Swingers dance 'Everybody's Day' away at Pen Mar Park

August 25, 2008|By HEATHER KEELS

CASCADE -- At this year's "Everybody's Day," an annual celebration that has drawn crowds to Pen Mar Park since its days as an excursion train destination, dancers Steve and Pam Springer added a fanciful twist to the Pen Mar Park lore.

"The folks in the '20s and '30s, they came up here on the trains, and some of 'em never went home," Steve Springer told the crowd that gathered around the Lindy Hop dance floor. "They live up here in the woods."

Sure enough, a bespectacled woman in a bathrobe and bedroom slippers pushed her way through the crowd, munching on bon bons and asking men in the audience to dance. Then, hidden behind a human shield of colorful zoot suits, she transformed into Pam Springer, the vibrant dance teacher who, with her husband, helps transport Everybody's Day guests back in time each year with Lindy Hop demonstrations.

"Our purpose is to preserve the original swing dance," explained Steve Springer, who teaches at Hub City Lindy Hop at St. Joseph Church in Hagerstown. That mission gets more important each year, as the original swing-dancing generation finds its way onto the dance floor less and less, Springer said.


"That generation of folks is leaving us pretty rapidly," he said.

Still, with the popularity of swing lessons from the Springers and other local teachers, there were plenty of couples to fill the Pen Mar Park dance pavilion Sunday when the Josh Tindall Orchestra struck up the big-band hits.

"It's a very appreciative crowd," said Jeffrey Thompson, a baritone saxophone player in the orchestra.

"In general, there's not a lot of venues for big band, so to be able to play for this many people and have them enjoy it is great," added alto saxophone player Aram Piligian.

Sunday was the formal debut of the Josh Tindall Orchestra, a big-band group that includes members of Pen Mar Park favorite The Headliners. Tindall said Pen Mar Park music coordinator Jim Powers approached him this year about putting together a big-band group. Tindall, who teaches music at Lebanon Valley College, recruited members of the college's orchestra to fill out his group. The entire horn section is made up of Lebanon Valley students, Tindall said.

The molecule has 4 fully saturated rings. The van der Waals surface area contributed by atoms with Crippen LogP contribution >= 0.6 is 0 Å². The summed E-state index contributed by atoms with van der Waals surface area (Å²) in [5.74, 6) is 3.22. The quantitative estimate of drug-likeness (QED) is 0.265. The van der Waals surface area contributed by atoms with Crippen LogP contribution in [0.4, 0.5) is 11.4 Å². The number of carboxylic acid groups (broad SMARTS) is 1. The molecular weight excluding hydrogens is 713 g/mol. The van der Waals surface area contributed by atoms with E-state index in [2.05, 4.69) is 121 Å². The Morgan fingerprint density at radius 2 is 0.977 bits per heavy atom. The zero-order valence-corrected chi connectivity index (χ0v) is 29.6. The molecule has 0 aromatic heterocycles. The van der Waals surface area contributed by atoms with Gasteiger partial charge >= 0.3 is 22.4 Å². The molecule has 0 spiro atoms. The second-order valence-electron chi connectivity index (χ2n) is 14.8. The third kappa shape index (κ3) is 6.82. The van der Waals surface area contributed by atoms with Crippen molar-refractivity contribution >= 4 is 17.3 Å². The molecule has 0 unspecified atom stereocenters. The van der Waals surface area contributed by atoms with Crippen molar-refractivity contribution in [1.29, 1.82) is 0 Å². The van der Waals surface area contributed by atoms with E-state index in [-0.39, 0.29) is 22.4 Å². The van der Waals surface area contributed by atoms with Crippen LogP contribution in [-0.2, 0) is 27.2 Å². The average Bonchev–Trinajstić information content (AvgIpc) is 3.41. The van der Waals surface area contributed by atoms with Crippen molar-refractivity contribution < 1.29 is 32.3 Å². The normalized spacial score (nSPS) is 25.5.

Audience members received the new orchestra warmly.

"They're fabulous," said Judy Verdier, 61, of Maugansville, a regular at Pen Mar Park's weekly summer concerts. "They don't miss a beat. When you hear their music, you walk right out on the floor."

Powers, who is executive secretary of the American Federation of Musicians Local 770, said the Josh Tindall Orchestra earned a place among the region's top big-band groups. The Josh Tindall Orchestra, the Ray Birely Orchestra and the Martinsburg Jazz Orchestra will be the permanent big bands featured at Pen Mar Park in future concert seasons, Powers said.

Jack Leeti, 82, of Chambersburg, Pa., said he liked the variety of music the Josh Tindall Orchestra played. The band's selections Sunday gave dancers a chance to jitterbug, waltz, rumba, fox trot, mambo and polka.

"They're very lively," said Katherine Nave, 75, of Fairplay, who enjoyed the music from a bench. "It keeps you entertained."

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